Andhra to get tough with striking docs | india | Hindustan Times
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Andhra to get tough with striking docs

Andhra Pradesh government threatens to invoke the Essential Services Maintenance Act (ESMA), under which they could be arrested, if they fail to return to duty from Wednesday.

india Updated: Dec 18, 2007 18:10 IST

Toughening its stand over the continuing strike by junior doctors, the Andhra Pradesh government on Tuesday threatened to invoke the Essential Services Maintenance Act (ESMA), under which they could be arrested, if they fail to return to duty from Wednesday.

Chief Minister YS Rajasekhara Reddy warned that strict action would be taken against the junior doctors if they failed to call off their strike on Wednesday. "The junior doctors will be responsible for this," he told newspersons.

Under the act, the junior doctors may be arrested and sent to jail if they remain absent from duty.

However, the junior doctors, who are mainly postgraduate students of government-run medical colleges, are adamant. They have decided to continue with the strike till all their demands are met, including the arrest of two legislators of the Majlis-e-Ittehadul Muslimeen (MIM) who allegedly led attacks on doctors in two hospitals in Hyderabad.

A day after bringing an ordinance to make attacks on doctors a cognisable and non-bailable offence, the chief minister came down heavily on the junior doctors for continuing the strike for the fifth consecutive day.

Terming as "unfortunate" the stand taken by the junior doctors, Reddy said the demand for the arrest of a legislator was not proper. He said one legislator (Afsar Khan) was arrested after he allegedly attacked doctors of Niloufer Children's Hospital, but defended the other legislator, Ahmed Pasha Khadri, saying he was not involved in the attack on doctors at the Government Maternity Hospital.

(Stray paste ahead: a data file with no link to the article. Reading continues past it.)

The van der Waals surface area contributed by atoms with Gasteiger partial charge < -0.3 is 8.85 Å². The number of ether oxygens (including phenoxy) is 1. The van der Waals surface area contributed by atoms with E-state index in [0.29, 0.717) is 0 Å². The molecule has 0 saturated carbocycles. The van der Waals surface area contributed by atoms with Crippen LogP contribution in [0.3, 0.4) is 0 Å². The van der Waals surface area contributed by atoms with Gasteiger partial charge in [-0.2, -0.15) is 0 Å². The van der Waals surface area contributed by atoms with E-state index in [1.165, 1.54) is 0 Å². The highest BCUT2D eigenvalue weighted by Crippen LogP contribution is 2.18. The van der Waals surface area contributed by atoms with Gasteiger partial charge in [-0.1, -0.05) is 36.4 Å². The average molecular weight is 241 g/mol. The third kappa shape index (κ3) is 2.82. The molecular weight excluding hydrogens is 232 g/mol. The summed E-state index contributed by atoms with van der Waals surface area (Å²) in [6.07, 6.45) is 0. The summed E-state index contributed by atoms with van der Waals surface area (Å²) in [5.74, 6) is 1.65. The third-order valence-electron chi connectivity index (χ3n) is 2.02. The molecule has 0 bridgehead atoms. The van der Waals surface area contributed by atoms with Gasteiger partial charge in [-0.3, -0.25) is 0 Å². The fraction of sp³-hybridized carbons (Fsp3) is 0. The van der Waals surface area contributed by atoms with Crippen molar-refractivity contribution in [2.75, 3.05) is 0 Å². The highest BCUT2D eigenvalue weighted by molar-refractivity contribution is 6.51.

The chief minister said the doctors were demanding their rights but were forgetting their responsibilities. "We have gone out of the way to bring an ordinance for them. There is no such law in the entire country but there is still no change in their attitude," he said.

The chief minister's threat came a day after the high court once again took a serious view of the strike and asked the government to spell out the measures it would take to deal with the strike.

The state cabinet on Monday decided to bring the ordinance, under which a person may be sentenced to three years imprisonment for attacking doctors.

Following this decision, the Indian Medical Association and Andhra Pradesh Government Doctors Association called off their statewide strike. However, more than 5,000 junior doctors in government-run hospitals across the state continued their strike, badly affecting medical services.

This is the second strike by junior doctors this month. It began on Friday when junior doctors were allegedly attacked by relatives of a woman prisoner who died during treatment at the Government Maternity Hospital.

On Dec 2, an attack on doctors at Niloufer Children's Hospital by a Majlis-e-Ittehadul Muslimeen (MIM) legislator and his supporters had sparked an indefinite strike. The 11-day strike, which allegedly resulted in the death of 40 children at the hospital due to medical negligence, was called off last Wednesday following a threat from the high court to initiate penal action against them.